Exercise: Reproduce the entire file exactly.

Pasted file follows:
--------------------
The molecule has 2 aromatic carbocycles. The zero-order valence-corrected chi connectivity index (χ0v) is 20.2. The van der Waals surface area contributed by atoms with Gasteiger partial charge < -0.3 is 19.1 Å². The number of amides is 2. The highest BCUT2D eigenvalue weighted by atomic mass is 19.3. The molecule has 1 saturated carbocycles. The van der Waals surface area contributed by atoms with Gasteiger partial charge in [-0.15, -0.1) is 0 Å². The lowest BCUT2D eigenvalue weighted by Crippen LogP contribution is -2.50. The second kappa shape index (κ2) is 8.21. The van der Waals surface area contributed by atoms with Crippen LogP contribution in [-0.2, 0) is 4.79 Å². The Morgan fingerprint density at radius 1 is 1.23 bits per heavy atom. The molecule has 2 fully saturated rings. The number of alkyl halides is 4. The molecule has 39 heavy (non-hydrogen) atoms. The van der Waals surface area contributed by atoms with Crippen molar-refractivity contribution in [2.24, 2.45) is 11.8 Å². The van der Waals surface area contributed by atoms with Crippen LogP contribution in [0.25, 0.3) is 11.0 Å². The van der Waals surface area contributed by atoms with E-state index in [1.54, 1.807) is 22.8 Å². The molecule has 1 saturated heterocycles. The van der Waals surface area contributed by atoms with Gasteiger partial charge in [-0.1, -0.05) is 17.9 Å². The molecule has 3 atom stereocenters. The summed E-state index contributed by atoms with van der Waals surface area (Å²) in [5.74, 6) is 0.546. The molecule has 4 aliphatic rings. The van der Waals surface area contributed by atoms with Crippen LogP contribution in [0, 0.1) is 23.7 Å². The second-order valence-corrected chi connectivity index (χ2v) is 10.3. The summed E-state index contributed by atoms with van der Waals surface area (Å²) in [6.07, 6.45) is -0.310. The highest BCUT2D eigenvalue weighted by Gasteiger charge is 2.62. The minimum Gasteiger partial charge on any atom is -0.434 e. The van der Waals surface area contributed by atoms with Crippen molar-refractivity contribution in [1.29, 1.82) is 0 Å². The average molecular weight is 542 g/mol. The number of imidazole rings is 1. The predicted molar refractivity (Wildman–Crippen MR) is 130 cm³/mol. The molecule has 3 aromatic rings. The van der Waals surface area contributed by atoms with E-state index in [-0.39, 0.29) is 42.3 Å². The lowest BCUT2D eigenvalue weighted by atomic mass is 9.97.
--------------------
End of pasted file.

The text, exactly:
The molecule has 2 aromatic carbocycles. The zero-order valence-corrected chi connectivity index (χ0v) is 20.2. The van der Waals surface area contributed by atoms with Gasteiger partial charge < -0.3 is 19.1 Å². The number of amides is 2. The highest BCUT2D eigenvalue weighted by atomic mass is 19.3. The molecule has 1 saturated carbocycles. The van der Waals surface area contributed by atoms with Gasteiger partial charge in [-0.15, -0.1) is 0 Å². The lowest BCUT2D eigenvalue weighted by Crippen LogP contribution is -2.50. The second kappa shape index (κ2) is 8.21. The van der Waals surface area contributed by atoms with Crippen LogP contribution in [-0.2, 0) is 4.79 Å². The Morgan fingerprint density at radius 1 is 1.23 bits per heavy atom. The molecule has 2 fully saturated rings. The number of alkyl halides is 4. The molecule has 39 heavy (non-hydrogen) atoms. The van der Waals surface area contributed by atoms with Crippen molar-refractivity contribution in [2.24, 2.45) is 11.8 Å². The van der Waals surface area contributed by atoms with Crippen LogP contribution in [0.25, 0.3) is 11.0 Å². The van der Waals surface area contributed by atoms with E-state index in [1.54, 1.807) is 22.8 Å². The molecule has 1 saturated heterocycles. The van der Waals surface area contributed by atoms with Gasteiger partial charge in [-0.1, -0.05) is 17.9 Å². The molecule has 3 atom stereocenters. The summed E-state index contributed by atoms with van der Waals surface area (Å²) in [5.74, 6) is 0.546. The molecule has 4 aliphatic rings. The van der Waals surface area contributed by atoms with Crippen LogP contribution in [0, 0.1) is 23.7 Å². The second-order valence-corrected chi connectivity index (χ2v) is 10.3. The summed E-state index contributed by atoms with van der Waals surface area (Å²) in [6.07, 6.45) is -0.310. The highest BCUT2D eigenvalue weighted by Gasteiger charge is 2.62. The minimum Gasteiger partial charge on any atom is -0.434 e. The van der Waals surface area contributed by atoms with Crippen molar-refractivity contribution in [1.29, 1.82) is 0 Å². The average molecular weight is 542 g/mol. The number of imidazole rings is 1. The predicted molar refractivity (Wildman–Crippen MR) is 130 cm³/mol. The molecule has 3 aromatic rings. The van der Waals surface area contributed by atoms with E-state index in [-0.39, 0.29) is 42.3 Å². The lowest BCUT2D eigenvalue weighted by atomic mass is 9.97.